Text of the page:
The experiments indicate that a fish production of 450 kg/ha in three months at an altitude of 2 392 m at Thimbu is possible. It was not possible to evaluate the pond production completely at Wangchutaba as the fish were eaten by otters in September. In the case of the pond at Kanglund Agriculture Farm and Sarbhang, the water from the pond could not be drained nor could all the fish be removed. However, keeping in mind the growth of fish sampled and presuming 80 percent survival, it could be inferred that the production in Kanglung in three months and in Sarbhang in five months, could easily have been up to 500 kg and 900 kg/ha respectively.
Places like Thimbu (2 392 m) have a growing period of seven months, with a period of nine months for Wangdi Phodrang and 12 months for Sarbhang where culture of common carp could give still better results.
The adviser also distributed fingerlings to a number of people who showed keen interest and constructed small ponds. The fish were still in these ponds and the growth and behaviour should be monitored.
On 11 December 1976 it was observed that the water temperature in the pond at Wangchutaba (one metre deep) in the morning was 3°C and, in spite of a sheet of ice forming on the surface of the pond, no mortality of fish occurred. This resistance to difficult conditions impressed people and convinced them of the possibility of acclimatizing common carps at high altitudes.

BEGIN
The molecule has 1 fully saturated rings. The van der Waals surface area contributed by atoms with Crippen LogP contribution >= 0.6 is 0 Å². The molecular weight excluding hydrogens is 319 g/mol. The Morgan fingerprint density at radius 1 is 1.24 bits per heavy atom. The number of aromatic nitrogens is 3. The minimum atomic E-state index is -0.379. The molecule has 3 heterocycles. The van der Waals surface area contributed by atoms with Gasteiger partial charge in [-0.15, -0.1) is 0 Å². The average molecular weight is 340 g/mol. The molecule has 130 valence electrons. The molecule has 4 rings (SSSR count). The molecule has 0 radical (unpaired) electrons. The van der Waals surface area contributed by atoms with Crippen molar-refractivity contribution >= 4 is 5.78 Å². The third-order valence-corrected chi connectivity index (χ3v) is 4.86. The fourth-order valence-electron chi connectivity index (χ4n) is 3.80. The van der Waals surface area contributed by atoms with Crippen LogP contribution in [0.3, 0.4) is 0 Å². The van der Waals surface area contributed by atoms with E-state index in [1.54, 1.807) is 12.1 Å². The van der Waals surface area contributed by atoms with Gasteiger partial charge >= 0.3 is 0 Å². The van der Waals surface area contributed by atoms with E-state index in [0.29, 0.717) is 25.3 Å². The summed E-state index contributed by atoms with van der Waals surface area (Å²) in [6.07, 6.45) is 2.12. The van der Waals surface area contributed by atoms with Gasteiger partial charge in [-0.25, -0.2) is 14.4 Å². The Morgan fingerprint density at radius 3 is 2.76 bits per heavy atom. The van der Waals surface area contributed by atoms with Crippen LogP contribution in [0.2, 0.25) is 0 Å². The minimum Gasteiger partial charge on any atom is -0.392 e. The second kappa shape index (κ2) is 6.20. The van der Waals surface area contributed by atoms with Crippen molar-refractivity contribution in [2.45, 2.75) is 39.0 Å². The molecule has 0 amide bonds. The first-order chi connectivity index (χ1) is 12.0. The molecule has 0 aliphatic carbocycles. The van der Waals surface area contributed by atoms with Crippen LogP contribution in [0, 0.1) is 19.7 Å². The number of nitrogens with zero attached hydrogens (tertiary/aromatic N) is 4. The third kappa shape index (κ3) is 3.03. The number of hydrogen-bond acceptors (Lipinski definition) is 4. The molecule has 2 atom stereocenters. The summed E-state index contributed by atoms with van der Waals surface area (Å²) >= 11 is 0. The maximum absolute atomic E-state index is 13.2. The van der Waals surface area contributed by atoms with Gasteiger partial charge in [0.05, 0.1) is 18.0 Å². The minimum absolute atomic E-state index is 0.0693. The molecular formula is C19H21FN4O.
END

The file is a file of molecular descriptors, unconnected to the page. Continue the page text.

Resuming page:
Rice-cum-fish culture is a common practice in many parts of the world but is unknown in Bhutan despite the fact that there are over 20 000 ha of paddy fields cultivated. These holdings are small but could be a source of supply of protein food for the farmers and their families engaged in rice paddy cultivation. Considering that 10 percent of these paddy fields are to be provided with adequate irrigation facilities, a surface area of 2 000 ha is readily available for fish production use.
A phased programme of rice-cum-fish culture could be initiated immediately by bringing into production 100 ha of rice fields each year. A stocking density of 500 fingerlings/ha (50 mm average length) is suggested. Based on 50 percent survival and an average growth of 50 g/year, a production of 1.25 t of fish per 100 ha would be available annually to the small farmers. When all the available 2 000 ha are brought under fish cultivation, a minimum of 25 t of fish would be available from rice fields alone. The total potential of rice fields in Bhutan, with provision of adequate irrigation facilities and when fully utilized, will be around 250 t/year, even at this low level of production.
The practice could also be extended to fields which lie fallow for part of the year, provided adequate irrigation facilities are available and a water depth of 25 cm is ensured throughout the rearing period. Such fields would serve as paddy ponds for fish culture.
Cage culture could be profitable undertaken in stream margins near towns or villages, making use also of sewage discharge. Split bamboo or wooden cages (1.5 × 1 × 0.75 m) could be installed and stocked with common carp fingerlings (50–75 mm) at a density of 100 fingerlings/m2. Such cages could also be installed in areas where manure is discharged into streams. Several locations where small-scale cage culture could be started have been noted by the fisheries development adviser near Tashigang, Tongsa, Shemgang, Samdrupjongkhar, Sarbhang, Phuntsholing, Paro and Thimbu.